Bosnia and Herzegovina: Lunching of TPP Tuzla unit 7 project

, SEE Energy News

During talks with Chinese Ambassador to Bosnia and Herzegovina (BiH) Ji Ping, Prime Minister of the Federation of Bosnia and Herzegovina (FBiH) Fadil Novalic said that the Government has taken all steps within its competence to launch the project for the construction of unit 7 at coal-fired thermal power plant Tuzla. PM Novalic reiterated the commitment of the Federal Government to implement this important energy project. During that meeting, it was concluded that all parties involved should find the best solution for the implementation of this project through joint contributions and additional talks, and thus contribute to energy stability of the country.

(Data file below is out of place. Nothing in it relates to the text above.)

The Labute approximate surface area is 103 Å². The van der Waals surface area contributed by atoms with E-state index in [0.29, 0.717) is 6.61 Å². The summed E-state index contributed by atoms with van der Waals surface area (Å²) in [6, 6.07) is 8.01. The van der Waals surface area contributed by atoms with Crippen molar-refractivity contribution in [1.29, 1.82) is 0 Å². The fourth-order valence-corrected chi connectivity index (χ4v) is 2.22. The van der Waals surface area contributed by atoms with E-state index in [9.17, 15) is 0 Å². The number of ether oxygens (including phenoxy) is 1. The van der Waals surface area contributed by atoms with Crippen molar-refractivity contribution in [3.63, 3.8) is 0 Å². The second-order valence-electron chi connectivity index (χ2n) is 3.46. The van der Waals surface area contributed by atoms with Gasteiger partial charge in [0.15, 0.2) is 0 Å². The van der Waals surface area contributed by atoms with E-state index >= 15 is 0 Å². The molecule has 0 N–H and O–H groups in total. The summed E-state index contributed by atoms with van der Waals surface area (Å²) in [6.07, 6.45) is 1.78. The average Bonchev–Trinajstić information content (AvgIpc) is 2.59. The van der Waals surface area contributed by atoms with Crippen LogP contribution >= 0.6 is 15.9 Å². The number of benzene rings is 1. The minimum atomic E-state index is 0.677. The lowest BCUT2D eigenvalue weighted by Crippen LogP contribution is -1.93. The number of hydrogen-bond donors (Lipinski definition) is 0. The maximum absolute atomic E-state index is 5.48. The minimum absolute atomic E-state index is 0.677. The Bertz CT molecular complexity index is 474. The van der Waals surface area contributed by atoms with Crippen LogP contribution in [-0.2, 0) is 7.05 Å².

State-owned power utility EPBiH launched the preparatory works for the project in November 2019. In July 2019, EPBiH picked a local consortium consisting of three companies as the winner of a tender for preparatory works for new unit at TPP Tuzla, thus ending 2-year tendering procedure. The consortium, comprising ITC Zenica, Prijedorputevi and Integral Inzinjering offered a price of some 9.2 million euros to relocate an existing transmission power line, level the ground of the construction site and build a sewage system. It is planned that preparatory works will be completed within a year, but the construction of a new unit could start prior to that. In November 2017, EPBiH signed a loan agreement with Chinese Exim Bank for financing the construction of unit 7 at TPP Tuzla on the sidelines of a meeting of the heads of Governments of China and 16 Central and East European countries held in Budapest. The net agreed price under the EPC contract is 722.35 million euros (without VAT). The maturity of the loan from China’s Exim Bank is 20 years, with a 5-years grace period. The loan will cover 85 % of the investment, while the remaining 15 % will be provided from EPBiH’s own funds. TPP Tuzla has 6 units with overall output of 715 MW. New unit 7 will be replacement capacity for units 1 and 2 (32 MW each), which have already been shut down and units 3 (100 MW) and 4 (200 MW) which should be put out of operation in 2018, but will most likely continue to operate until 2020. When unit 7 is completed, it will provide almost a quarter of electricity produced by EPBiH.


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